Lying awake, he thought of Nona. He had not written the letter to her. The appointed day was past and he had not written. He would have said, during that unutterable darkness in which he had awaited it, that not the turning of the world upside down would have prevented him writing; but the world had turned upside down. It was not a board Pike’s men had swung around in that appalling moment when he had watched them appear on the balcony. It was the accustomed and imponderable world, awfully unbalanced. Nona would understand. Nona always understood everything. He wondered how she had maintained this terrific day. He was assured that he knew. She would have felt just as he had felt. He thought, with a most passionate longing for her, that he would have given anything to have been able to turn to her when he had exclaimed, “My God, war”, and to have caught her hands and looked into her beautiful face. To-morrow he would send the letter. To-morrow? Why, yes, to-day, like all to-days in the removed and placid light of all to-morrows, would be shown needlessly hectic. Ten to one something would have happened in the night to make to-day look foolish. If nothing had happened, if it still was war, it could only be a swiftly over business, a rapid and general recognition of the impossibility of war in modern conditions.
Disturbingly upon these thoughts appeared the face of Otway, the little beads of perspiration about his nose.
His consciousness stumbled away into the mazy woods of sleep, and turned, and all night sought to return, and stumbled sometimes to its knees among the drowsy snares, and saw strange mirages of the round world horrifically tilted with “War” upon its face, of Nona held away and not approachable, of intense light and of suffocating darkness; and rousing and struggling away from these, and stumbling yet, rarely succumbing.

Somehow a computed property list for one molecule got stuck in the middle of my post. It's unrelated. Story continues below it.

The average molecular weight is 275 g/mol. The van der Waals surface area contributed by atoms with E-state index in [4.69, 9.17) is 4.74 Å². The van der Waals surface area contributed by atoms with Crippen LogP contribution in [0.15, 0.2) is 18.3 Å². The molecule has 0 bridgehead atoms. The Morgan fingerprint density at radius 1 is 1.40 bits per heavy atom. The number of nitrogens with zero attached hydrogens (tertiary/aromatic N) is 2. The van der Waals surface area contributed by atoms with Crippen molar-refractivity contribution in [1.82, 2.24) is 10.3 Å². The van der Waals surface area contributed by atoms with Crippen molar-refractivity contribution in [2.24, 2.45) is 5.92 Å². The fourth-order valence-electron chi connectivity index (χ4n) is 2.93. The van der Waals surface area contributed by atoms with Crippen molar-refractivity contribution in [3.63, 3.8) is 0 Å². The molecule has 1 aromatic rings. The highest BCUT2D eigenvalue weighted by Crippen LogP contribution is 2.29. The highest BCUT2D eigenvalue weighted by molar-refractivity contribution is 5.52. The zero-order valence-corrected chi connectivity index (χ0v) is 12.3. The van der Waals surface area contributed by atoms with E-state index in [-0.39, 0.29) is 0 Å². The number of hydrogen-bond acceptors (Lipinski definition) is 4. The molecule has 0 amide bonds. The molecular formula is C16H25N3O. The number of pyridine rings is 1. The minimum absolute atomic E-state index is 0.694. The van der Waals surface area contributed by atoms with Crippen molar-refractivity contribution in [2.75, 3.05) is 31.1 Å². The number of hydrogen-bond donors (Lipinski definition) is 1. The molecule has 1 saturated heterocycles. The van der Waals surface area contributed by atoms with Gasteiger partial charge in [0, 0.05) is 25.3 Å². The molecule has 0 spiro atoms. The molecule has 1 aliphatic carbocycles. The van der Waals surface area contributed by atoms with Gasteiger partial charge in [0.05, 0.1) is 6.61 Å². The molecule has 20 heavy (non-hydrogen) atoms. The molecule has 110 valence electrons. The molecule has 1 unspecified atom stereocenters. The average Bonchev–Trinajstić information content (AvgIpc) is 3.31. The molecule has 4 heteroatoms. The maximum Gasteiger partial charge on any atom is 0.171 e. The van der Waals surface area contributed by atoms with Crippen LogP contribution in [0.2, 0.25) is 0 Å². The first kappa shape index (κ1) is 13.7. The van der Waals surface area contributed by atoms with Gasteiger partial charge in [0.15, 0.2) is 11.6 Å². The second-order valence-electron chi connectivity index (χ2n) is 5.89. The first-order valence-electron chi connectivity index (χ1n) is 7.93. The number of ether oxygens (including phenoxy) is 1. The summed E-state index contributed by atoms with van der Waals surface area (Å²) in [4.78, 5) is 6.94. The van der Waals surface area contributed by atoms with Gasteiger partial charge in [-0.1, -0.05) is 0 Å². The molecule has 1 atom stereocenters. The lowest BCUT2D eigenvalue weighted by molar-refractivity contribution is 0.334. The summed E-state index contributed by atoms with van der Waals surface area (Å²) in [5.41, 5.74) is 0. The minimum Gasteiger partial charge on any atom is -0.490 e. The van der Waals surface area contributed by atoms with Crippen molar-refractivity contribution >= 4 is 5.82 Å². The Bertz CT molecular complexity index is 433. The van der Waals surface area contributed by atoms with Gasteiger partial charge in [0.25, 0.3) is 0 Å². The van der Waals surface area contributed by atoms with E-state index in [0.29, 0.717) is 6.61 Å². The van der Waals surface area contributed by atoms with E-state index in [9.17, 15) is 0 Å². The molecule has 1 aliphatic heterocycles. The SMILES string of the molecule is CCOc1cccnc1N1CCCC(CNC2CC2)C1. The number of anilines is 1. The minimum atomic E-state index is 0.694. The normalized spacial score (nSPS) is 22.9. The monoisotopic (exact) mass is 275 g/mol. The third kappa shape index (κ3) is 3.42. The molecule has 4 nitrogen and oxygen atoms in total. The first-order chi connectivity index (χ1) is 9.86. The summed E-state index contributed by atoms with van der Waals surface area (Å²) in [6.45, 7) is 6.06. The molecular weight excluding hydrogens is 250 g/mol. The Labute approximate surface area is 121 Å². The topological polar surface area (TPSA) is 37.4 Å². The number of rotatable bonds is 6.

When he went down into Tidborough in the morning it was to know at once that this to-morrow gave no lie to its precedent day. It intensified it. The previous day foreshadowed war. The new day presented it.
The papers, as it happened, did not arrive before he left, and Mabel had more to say of her annoyance with the insufferable Jones than of what his withheld wares might contain. Her attitude towards the international position was—up to this point of its development—precisely this: she had been following the crisis day by day with appreciation of its sensational headlines while these were in the paper before her, but without further interest when the paper was read. She folded up the thrones, the chancelleries, the councils, the armies and the peoples and put them away in the brass newspaper rack in the morning room and proceeded about her duties and her engagements. But she liked unfolding them and she was thoroughly annoyed with the insufferable Jones for preventing her from unfolding them. She said she would come down into Tidborough and speak to Jones herself.